France, Louis XVI period, circa 1770 Attributed to Robert Osmond (1711−1789) Mouvement by Verneaux in Paris
Chased and gilt bronze, dials in silver
- Robert Osmond, Drawing of a mantel clock « n° 25 , pièce à colonne quarrée & vazes », Paris, Bibliothèque Doucet (inv. VI E 15 Rés)
- Robert Osmond, Mantel clock, Baden-Baden, musée Zähringer
- Lepaute, Mantel clock, former Demidoff collection, Christie’s Londres, sale of the 18th
- of June 1987, lot 104, private collection
Presumably identical examples from 18th-century collections:
- “A revolving clock, giving the hours & half-hours, movement by M. le Paute, in a worked vase with square handles with ram heads, with snakes entwined around the pedestal, marking the hours, placed on a colored fluted column shaft, with a garlanded bow & laurel torus base, on octagonal plinth: height 19 inches.” (Sale of the M*** collection, by Philippe-François Julliot, Monday November 29, 1784, at Hôtel de Bullion, rue Plâtrière, Paris).
The clock is composed by a fluted column adorned by an oak garland resting, with at the bottom a square base in gilt bronze.
A garland and crowns of laurels tied the ornament of the column. An ovoid vase, with frieze of ovals, acanthus leaves and handles in Greek key are decorated with fine flutes resting on ram’ heads constitutes the upper part of the set. Its lid is decorated with a foliage button.
At half of the height of the vase, this pendulum has a double silver rotating dial, the lower part designating the hours in Roman numerals, the upper part the Arabic numerals indicated by a snake wrapped around the pedestal of the vase.
Keeping the spirit of the return to the Antique which appeared in the mid-18th century, the model of antique vase-shaped clocks was created in Paris in the early years of the second half of the 18th century.
With its particularly elegant turning dial, which broke with the tradition of enameled circular dials, it knew a great success.
The composition of this pendulum can be linked to the work of one of the most important parisian bronzers of the time: Robert Osmond (1711−1789). It drawing is inspired directly by a watercolor which appears in an album of drawings preserved at the National Institute of History of Art in Paris.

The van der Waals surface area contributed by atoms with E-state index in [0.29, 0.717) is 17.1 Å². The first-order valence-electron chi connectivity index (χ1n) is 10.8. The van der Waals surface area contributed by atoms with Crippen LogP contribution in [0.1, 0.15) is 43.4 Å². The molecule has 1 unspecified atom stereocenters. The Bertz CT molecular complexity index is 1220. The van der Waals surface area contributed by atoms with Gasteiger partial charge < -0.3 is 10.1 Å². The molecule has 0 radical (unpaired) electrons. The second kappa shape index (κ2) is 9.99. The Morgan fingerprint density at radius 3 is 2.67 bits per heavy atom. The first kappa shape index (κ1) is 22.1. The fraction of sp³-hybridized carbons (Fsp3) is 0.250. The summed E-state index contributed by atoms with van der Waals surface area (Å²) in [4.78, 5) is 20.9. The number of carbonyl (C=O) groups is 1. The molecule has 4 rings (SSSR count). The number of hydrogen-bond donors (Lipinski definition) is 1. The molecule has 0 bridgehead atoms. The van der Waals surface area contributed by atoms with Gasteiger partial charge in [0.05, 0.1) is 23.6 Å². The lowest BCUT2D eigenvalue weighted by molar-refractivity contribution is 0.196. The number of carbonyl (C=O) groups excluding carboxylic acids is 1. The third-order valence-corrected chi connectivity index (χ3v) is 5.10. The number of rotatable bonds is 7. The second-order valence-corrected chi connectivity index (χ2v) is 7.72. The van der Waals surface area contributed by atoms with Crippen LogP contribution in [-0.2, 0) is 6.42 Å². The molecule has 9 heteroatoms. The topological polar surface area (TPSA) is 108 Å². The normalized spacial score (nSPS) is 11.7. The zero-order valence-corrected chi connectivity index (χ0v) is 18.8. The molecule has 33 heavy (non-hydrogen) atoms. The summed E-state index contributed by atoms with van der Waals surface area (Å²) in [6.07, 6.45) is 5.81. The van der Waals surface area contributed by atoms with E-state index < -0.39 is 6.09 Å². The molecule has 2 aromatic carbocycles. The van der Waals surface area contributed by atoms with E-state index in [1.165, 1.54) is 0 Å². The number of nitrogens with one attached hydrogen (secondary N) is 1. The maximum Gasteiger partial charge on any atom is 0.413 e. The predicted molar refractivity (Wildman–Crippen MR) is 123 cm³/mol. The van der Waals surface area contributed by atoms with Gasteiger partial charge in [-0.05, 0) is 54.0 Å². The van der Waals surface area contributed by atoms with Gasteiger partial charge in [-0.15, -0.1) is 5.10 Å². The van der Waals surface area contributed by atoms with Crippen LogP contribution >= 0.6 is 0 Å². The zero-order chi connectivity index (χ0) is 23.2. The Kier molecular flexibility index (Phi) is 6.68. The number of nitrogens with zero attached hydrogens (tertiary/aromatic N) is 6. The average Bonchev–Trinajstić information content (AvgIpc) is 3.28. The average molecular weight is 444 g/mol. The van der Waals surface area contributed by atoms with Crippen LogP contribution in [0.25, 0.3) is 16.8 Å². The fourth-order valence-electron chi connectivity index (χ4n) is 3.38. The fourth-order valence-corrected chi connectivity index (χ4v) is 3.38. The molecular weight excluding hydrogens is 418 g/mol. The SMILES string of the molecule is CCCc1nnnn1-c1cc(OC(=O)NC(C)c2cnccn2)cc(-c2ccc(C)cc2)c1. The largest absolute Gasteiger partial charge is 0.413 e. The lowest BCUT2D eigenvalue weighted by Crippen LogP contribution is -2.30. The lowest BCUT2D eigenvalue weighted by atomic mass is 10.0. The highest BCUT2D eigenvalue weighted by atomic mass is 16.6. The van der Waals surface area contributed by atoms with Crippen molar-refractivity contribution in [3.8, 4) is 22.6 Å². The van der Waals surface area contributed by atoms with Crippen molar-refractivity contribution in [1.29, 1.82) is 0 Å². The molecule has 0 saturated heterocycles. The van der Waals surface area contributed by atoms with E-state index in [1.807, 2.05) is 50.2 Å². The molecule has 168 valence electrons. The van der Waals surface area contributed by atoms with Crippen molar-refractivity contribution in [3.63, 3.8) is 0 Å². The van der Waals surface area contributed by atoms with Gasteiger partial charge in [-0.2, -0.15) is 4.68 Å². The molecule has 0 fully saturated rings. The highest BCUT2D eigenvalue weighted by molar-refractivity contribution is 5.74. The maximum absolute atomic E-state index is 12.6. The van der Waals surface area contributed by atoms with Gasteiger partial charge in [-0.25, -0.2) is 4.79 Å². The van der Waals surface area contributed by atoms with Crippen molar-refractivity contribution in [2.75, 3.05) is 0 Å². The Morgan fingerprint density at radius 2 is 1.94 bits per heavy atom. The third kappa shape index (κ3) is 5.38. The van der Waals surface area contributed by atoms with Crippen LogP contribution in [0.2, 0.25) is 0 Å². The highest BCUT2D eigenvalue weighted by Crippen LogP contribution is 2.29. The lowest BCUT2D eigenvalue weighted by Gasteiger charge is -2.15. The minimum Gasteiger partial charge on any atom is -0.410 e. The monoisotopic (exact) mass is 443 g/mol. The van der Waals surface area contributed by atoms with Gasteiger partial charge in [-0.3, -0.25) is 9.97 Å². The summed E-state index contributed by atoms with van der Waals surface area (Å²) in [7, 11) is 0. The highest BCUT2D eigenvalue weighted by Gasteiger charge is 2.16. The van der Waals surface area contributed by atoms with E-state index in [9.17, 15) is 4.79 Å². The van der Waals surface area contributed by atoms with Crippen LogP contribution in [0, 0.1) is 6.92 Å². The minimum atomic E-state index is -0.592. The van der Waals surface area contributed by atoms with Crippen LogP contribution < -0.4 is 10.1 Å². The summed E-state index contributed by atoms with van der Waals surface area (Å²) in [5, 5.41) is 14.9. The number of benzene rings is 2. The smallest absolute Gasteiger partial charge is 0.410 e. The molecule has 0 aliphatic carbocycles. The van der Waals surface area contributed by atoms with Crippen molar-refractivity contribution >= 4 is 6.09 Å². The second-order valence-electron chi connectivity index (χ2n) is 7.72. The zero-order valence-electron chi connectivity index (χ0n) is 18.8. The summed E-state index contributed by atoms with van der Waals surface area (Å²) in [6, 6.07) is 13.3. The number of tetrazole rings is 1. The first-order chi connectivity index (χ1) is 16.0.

Several clocks made in the same spirit are known, including a model signed Lepaute from the Demidoff collections and another signed Osmond belonging to the collections of the museum Zähringer in Baden-Baden.
Robert Osmond (1711−1789)
Born in Normandy at Canisy, near Saint-Lô in 1711, Robert Osmond trained in the workshop of Louis Regnard, foundry master in earth and sand and was received founder-chaser in 1746. Recognized by his peers, he was appointed juror of his corporation in 1756.
In 1753 his nephew Jean-Baptiste Osmond (1742-after 1790) left Normandy to join him. The latter, received master in 1764, worked after that date with his uncle. Their collaboration was so close that it is difficult to distinguish between the contributions of the one and the other. Robert Osmond’s activity took place between the end of the 1740s and the mid-1770s, when in 1781 he was appointed as a former master founder. Jean-Baptiste, who continued to direct the workshop after the departure of his uncle, soon encountered difficulties and went bankrupt in 1784. His uncle Robert died in 1789.
Bronzers and prolific chasers, first illustrated in the rocaille style, in the early 1760s, the Osmond were able to adapt to the new neoclassical style. Even though they have produced all kinds of furnishing bronzes (firedogs, wall-lights and inkstand), they are best known for having left their name on a fairly large number of clocks and cartels whose movements were entrusted to the greatest clockmakers of the time like Jacques Lepaute, Ferdinand Berthoud, Julien Le Roy, Jacques Lepaute, Robert Robin.
His works were particularly prized by great collectors and aristocrats. Thus, the famous financier Beaujon and the Duke of Choiseul-Praslin owned clocks and cartels of his production. Also working for one of the greatest marchand mercier of the 18th century,
Lazare Duvaux, they handed over to Louis XV works for the castle of Saint-Hubert and the Tuileries.
Evocative of the talent of the Osmond, this mantel clock illustrates the inventiveness to early adapt to neoclassicism, using ancient vases, handles in the form of Greek key, truncated columns and laurel garlands while being able to soften them thanks to the presence of a snake rolling delicately around the pedestal. The chasing of this last one testifies more to the excellence of the work of these artists having reached the highest level of mastery of their art.
- Jean-Dominique Augarde, Les ouvriers du temps, Genève, Antiquorum, 1996, p. 109.
- Hans Ottomeyer, Peter Pröschel, Vergoldete Bronzen – Die Bronzearbeiten des Spätbarock und Klassizismus, München 1986, p. 194–195.
- Pierre Verlet, Les bronzes dorés français au xviiie siècle, Paris, Éditions Picard, 1987, p. 131.
- Height: 51 cm – 20 inches
- Width: 23,5 cm – 9 inches
- Depth: 23,5 cm – 9 inches